I think so yeah, particularly in 2020 I found it really hard. I usually like to do various things; I do a lot of painting when I’m at home and I wouldn’t call it a studio but I have a lot of music equipment at home, and I just couldn’t be bothered. I really couldn’t find inspiration, especially painting. I just couldn’t bring myself to do it and I think to begin with I kind of thought we have all this time so I’ll come up with all these projects but it just didn’t work like that. There’s the pressure and the stress and stuff. It was just too much. It’s hard to say anything specific because we had taken a break. We knew we had to do it at some point. It might sound weird but for us to work together we have to be in the right frame of mind and we there has to be a lot of space around what we’re doing- not physical space but in terms of our lives we have to feel ready, and we don’t meet up and just start jamming, we block out time to write and it’s quite serious and routined. The process isn’t that serious, it’s just we can’t dip in and out of it like other people. On tour we don’t write much unless we figure something out. The process is mentally challenging and draining, so once we realised we were ready to go back in and take it easy, that’s what we did. Often what we find is that it’s easier than we think and things go quite smoothly. Once that happens, we inspire each other. Our success is due to the fact that our chemistry is so good, we rarely find it hard to respond to each other musically. I don’t find it hard to respond on the drums.

It works out more in your favour then I guess because you guys met at Leeds University didn’t you, so the band was started then?

Well, we met in 2007 when we all started. I met Joe on the first day we both studied Fine Art together. The first seminar we had he was the first person there I was the second person there, and we were both early. It was quite awkward but we started chatting about artists that we liked- we both really liked David Shrigley. It was funny because we both realised we were just trying to make each other laugh to break the ice a bit. You know you just kinda joke around and sometimes you meet someone and you can just tell they have a similar sense of humour and you’re able to risk saying certain things.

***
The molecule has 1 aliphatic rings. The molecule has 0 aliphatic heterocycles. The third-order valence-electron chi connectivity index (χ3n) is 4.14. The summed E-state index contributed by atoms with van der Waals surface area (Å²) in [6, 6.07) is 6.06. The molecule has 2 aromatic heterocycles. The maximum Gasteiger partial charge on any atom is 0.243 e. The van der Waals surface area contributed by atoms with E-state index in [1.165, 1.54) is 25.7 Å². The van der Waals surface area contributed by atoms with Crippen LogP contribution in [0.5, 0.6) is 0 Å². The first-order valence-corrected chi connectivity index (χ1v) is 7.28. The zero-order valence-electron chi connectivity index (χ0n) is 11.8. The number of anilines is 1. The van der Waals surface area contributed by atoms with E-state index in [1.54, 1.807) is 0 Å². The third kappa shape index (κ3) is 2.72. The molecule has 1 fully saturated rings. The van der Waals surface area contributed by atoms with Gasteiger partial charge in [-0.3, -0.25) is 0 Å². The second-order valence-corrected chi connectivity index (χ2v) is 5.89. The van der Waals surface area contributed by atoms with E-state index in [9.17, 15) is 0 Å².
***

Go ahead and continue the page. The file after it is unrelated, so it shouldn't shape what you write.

You let down that wall don’t you, you definitely do.

Exactly yeah. We were friends for about a year and Joe lived in the same halls as Gus, that’s how I met him. They’d already got together a couple of times then they asked me if I wanted to come over and hang out, so I went over and we started playing. I just took my snare drum, that’s all I had then we started doing it all the time. And we weren’t really thinking about it. We started writing music and messing around, I didn’t even know what writing really was, we were just making stuff up and recording it on our phones. I think I was the only person there who had an iPhone at the time and this was 2008. We were rehearsing and practicing every night then we started playing a couple of pubs in Leeds, in our living room, and then a promoter saw us playing and he asked us if we wanted him to promote us and get us shows, so we said yes. Loads of managers started to hear about us and were driving up to Leeds and the same with record labels. It was crazy- at one point there were two weeks where we met major labels from London. They all just started to fight for us, it was really odd!